So I suppose helicopter moms do exist across the boundaries of class or wealth, but for different purposes. My public school helicopter moms seemed intent on securing for their children the most rich and successful educational experience, while the Lakhani's private school moms seem only intent on buying their childrens' grades. This may be just my own bias, though; my parents did a fantastic job of not helicopter parenting, and I definitely have fairly strong feelings against helicopter parents and what they ultimately do to a child. Anyone have any thoughts on the subject? Does anyone from a private school have a counterpoint I may have missed?
I came across this really interesting essay by Professor Roberta Rosenberg while reading The Beans of Egypt, Maine. We had a good discussion on Monday in class about how some of the members of our class really didn't like the novel. I myself was undecided-- I couldn't decide between my love for Chute's writing and language and my overwhelming fear and sadness for the Bean family's situation. But there were definitely members of the class who didn't enjoy the book, and this essay addresses that directly. The author is an English professor who teaches the book in some of her undergrad and grad courses. She has had students in her course vehemently oppose this novel, and looks into why that may be so.
She centers around the idea of what it means to be in the middle class. Rosenberg suggests that to be successful in the middle class, one is required to have a significant amount of self-motivation, a self-sufficiency and autonomy that drives and sustains motivation. Middle-class success is hard work, and the middle-class students that she teaches approach the literature with a high value for "originality, innovation, and individual personality". Rosenberg then cites sociologist Barbara Ehrenreich in suggesting that to be poor is to possess "a peculiar psychopathology which precludes them from adulthood: "the poor person live[s] for the moment, unable to think ahead, to save or plan for the future . . . trapped in the past, unable or unwilling to grow up, as the middle class ha[s]".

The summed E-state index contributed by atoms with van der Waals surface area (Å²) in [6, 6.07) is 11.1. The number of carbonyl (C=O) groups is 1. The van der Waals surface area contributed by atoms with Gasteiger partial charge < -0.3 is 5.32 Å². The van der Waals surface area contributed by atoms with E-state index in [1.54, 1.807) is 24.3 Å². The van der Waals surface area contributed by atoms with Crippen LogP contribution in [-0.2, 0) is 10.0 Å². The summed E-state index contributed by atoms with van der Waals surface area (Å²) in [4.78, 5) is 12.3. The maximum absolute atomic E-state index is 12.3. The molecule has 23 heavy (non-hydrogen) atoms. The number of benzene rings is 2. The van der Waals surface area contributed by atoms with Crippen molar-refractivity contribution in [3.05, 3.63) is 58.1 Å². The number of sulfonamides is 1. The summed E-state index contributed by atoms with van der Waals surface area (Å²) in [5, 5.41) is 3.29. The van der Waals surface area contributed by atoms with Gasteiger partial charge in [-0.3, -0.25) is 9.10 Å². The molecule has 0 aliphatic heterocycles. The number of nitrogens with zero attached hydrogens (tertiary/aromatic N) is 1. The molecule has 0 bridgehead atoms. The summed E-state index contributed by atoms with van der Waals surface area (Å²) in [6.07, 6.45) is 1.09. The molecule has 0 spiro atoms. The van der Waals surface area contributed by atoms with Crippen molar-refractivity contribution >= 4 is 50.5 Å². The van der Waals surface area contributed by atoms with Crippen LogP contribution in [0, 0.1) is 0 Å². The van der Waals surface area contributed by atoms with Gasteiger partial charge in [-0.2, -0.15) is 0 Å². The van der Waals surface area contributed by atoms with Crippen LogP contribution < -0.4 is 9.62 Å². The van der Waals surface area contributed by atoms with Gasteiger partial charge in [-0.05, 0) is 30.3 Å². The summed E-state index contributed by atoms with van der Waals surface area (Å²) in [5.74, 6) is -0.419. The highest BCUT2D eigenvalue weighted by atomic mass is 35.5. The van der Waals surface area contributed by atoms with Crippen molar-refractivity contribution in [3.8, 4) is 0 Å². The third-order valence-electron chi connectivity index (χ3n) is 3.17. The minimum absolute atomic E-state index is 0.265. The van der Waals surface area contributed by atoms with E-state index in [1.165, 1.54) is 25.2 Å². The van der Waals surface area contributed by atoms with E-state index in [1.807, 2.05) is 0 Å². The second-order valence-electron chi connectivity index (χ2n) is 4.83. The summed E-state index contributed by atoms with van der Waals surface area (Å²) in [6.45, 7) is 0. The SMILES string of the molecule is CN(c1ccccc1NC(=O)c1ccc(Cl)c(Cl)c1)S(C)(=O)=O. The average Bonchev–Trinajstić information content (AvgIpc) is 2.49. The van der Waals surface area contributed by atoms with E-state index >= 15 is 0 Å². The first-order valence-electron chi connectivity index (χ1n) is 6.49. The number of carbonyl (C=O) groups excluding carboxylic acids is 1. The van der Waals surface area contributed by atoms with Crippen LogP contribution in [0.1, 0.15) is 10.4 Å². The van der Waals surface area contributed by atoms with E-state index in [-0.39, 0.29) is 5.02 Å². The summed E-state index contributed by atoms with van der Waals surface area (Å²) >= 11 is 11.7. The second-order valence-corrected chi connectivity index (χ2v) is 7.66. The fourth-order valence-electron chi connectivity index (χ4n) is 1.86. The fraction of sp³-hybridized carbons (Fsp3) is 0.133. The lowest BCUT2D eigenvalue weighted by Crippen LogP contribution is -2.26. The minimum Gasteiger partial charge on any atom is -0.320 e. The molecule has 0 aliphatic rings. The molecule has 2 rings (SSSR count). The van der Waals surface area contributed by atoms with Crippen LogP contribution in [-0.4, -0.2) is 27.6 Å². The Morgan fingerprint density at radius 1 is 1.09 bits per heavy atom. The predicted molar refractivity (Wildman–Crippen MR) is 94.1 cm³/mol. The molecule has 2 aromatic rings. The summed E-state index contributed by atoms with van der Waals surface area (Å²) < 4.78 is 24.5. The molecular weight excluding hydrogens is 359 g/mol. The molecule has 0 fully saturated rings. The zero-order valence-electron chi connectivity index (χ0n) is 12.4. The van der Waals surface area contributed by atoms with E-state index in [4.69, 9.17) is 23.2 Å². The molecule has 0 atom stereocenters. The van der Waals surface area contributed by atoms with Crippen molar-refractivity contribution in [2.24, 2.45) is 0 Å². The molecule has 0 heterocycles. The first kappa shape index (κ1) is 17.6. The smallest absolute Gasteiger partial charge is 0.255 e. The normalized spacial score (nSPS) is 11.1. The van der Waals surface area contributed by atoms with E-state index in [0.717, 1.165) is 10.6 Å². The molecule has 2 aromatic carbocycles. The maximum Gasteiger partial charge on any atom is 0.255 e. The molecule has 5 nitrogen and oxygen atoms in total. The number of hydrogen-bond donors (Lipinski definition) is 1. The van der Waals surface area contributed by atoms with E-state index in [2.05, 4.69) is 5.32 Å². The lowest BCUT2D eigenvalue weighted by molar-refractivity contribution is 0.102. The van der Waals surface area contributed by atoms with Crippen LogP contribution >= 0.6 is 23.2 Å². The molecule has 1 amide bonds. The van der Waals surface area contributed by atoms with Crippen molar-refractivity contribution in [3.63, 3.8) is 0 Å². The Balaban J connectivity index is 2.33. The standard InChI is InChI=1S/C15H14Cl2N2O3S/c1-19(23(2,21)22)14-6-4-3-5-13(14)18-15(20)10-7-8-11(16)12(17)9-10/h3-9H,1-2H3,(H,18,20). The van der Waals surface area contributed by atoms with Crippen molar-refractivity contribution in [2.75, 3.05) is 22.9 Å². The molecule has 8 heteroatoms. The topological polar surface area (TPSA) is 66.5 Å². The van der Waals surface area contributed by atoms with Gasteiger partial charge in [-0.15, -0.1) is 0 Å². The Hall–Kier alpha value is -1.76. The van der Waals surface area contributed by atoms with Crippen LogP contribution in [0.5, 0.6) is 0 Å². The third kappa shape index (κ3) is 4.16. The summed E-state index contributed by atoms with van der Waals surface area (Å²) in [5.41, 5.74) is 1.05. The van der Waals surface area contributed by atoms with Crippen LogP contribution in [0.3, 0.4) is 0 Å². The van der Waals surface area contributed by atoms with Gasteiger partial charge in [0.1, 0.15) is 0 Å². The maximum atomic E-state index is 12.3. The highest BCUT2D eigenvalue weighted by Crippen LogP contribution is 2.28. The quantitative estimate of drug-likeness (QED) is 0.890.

As her students approach the Beans as "immature adults" that reject religion, education, work, motivation, and the possibility of a future. In many ways, we get to see our own view of the Beans through the eyes of Earlene, who is obsessed and yet repulsed by the Beans as she watches them from her middle-class window. Earlene denies to the end that she is a part of them, clinging to her middle-class value set despite her obvious integration into the Bean family life.
I think this is a fair analysis of why so many members of our class had such a tough time with this novel. Especially as Colby students, we have an immense value for the importance of hard work and motivation, and to face the Bean family is to face (to us) a population of individuals that ignore success and chose a stagnant lifestyle over one that is upwardly mobile. I know I have a lot of trouble with a few of my fellow Colby peers that refuse to work hard or put their all into their education. It's a small population, but the students that do blow of schoolwork for personal pleasure and fun infuriate me to no end. I see Colby as such a place of oppurtunity, and to waste the potential we have here is, in my eyes, to take for granted what we have as upwardly mobile, middle-class young adults receiving world-class educations.
I think I personally need to get much more used to the idea that the Beans are indeed trapped in poverty in order to accept and enjoy this novel to its fullest extent. As long as any of us view the Beans' extreme poverty as something of their own doing, I believe it's almost impossible to love this novel.
Saturday, April 23, 2011